It’s all about the state’s ability to reach the population it seeks to govern. Is there a railroad? A navigable river? Infrastructure connects you to a wider world outside of your little village or town. It creates more opportunity for cosmopolitanism. That’s important for imagining this entity that is larger than what you can see. 

We’re famously anti-government in the United States, like it’s part of our identity as Americans to be skeptical of central authority. So, the way that people encountered the state was not through the national tax collector. It was through the post office. If you were to run into a member of the federal government, it was typically someone who was working for the post office as a civil servant or acting as an agent on behalf of the post office. For the greater part of the 19th century, the United States Postal Service is the federal government. 

Education is really interesting in the context of state formation and state strength, because education becomes a vehicle for inculcating values. Schools are performing an important function for the state, which is to teach a common language, to teach common values, to teach a common identity. Saying the Pledge of Allegiance every morning is building the idea of America as a nation. Education also promotes a single national language. That makes for a very effective state. But effective doesn't say anything about how that power is used. It can be effective for repressing people and be effective at providing and caring for people. This is where questions about checks on that power, how that power can be used, and who has access to that power become really important. 

There’s also a very important distinction around what constitutes ‘a good state.’ People don’t necessarily think more state is a good thing, right? More police are not necessarily a good thing, especially if you are a victim of police brutality. I try to be very careful, separating those things out. It comes up often in my work because I have a statist bias. 

Why do you have a statist bias?

Somebody once told me that you study what you’re scared of, what you fear or don’t understand. Coming of age at the time of 9/11 and the Iraq War led me to being a little skeptical about what the government was doing. I think it drove me to understand the power of the state, because the government was deploying the power of the state to do quite terrible things. It became important in my development as a scholar to understand, where does that power come from? What makes states capable?

But the state is this two-sided coin. On the one hand, especially as a person of color, I’m very skeptical about the state’s authority. On the other hand, the state can use its power to improve lives, so I also feel a very strong drive for public service. In college, I did two internships at the State Department because I was trying to understand how diplomacy plays a role in U.S. foreign policy. And then I went super local after that. I worked in a juvenile dependency court for a little while. I wanted to understand what public service is like at the local level. 

I’m skeptical of the state, but under certain conditions, state power can be used for good and those interactions with the population can be good. That’s the normative drive for some of the work that I do.

You write about how the American South did not immediately accept the ideology of the North after its defeat. Does that suggest that war has limited capacity to spread ideals?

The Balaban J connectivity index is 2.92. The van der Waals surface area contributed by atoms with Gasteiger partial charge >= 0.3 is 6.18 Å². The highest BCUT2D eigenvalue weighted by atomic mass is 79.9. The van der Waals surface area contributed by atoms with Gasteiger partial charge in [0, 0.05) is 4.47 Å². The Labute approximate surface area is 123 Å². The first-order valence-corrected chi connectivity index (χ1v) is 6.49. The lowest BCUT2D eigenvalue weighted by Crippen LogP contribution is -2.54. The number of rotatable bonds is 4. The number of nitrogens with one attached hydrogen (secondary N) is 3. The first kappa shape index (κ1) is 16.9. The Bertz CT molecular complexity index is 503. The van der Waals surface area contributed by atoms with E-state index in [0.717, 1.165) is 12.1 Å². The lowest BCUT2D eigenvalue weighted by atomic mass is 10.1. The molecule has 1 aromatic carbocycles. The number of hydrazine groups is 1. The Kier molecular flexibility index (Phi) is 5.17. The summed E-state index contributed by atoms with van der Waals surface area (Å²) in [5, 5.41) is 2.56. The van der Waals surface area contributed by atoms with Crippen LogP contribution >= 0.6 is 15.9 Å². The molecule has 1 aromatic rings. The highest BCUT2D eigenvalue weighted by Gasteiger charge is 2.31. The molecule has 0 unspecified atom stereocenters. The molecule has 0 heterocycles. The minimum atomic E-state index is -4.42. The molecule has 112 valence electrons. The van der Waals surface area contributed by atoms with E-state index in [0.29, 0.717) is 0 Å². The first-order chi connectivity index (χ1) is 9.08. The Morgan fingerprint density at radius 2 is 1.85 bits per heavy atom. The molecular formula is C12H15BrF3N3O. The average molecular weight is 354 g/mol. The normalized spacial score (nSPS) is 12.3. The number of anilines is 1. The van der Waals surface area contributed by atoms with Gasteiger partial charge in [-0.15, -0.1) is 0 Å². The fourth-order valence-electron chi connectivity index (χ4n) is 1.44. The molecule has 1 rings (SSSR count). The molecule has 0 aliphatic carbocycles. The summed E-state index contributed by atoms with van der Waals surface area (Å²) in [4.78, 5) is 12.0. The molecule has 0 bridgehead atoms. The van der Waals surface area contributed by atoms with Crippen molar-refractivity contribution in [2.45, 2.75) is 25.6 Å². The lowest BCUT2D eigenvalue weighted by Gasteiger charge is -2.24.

War is not actually a successful way to spread ideas and get people to adhere to these ideas. 

This is sobering in terms of public policy, especially as we fight conflicts abroad where values are at stake. We think that one good use of American power is to bring freedom and democratic values, liberal values, free market values to other places. Although I want to be careful about generalizing too much, I do think my research suggests that we should be a bit more circumspect about whether fighting wars in the name of ideas will actually make people more receptive to these ideas. 

We think of Japan and Germany as these transformational cases that suddenly became democratic after authoritarianism, but they seem to be the exception in terms of what we know about the power of foreign intervention. We’ve never seen successes like that since, in terms of transforming a society, building a state, changing ideas, changing values. They’re famous cases, right? So, we tend to extrapolate from these famous cases. 

It’s hard to get people to change their minds. More likely, the people who are going to embrace Western, liberal, democratic values are already people who are inclined to do so in the first place. We should not conclude that after the highly disruptive nature of war, people are suddenly going to change their minds in the wake of defeat. Changing how people feel about such a fundamental aspect of authority takes a long time. In the United States, it takes the better part of a century and a bloody civil war. 

As someone who studies foreign intervention, I think this suggests that we need to be cautious about how we deploy military power to reshape societies. Given how long this transition took for the United States, how can we possibly expect it to happen so quickly in a place like Afghanistan? How can we possibly expect to build rebuild these war-torn countries so quickly and expect them to be functional?

This paper suggests that based on our own national example, we should be humble about the processes of change elsewhere. It becomes easy to forget how long it took for us.

“From Pluribus to Unum? The Civil War and Imagined Sovereignty in 19th century America” is forthcoming from American Political Science Review.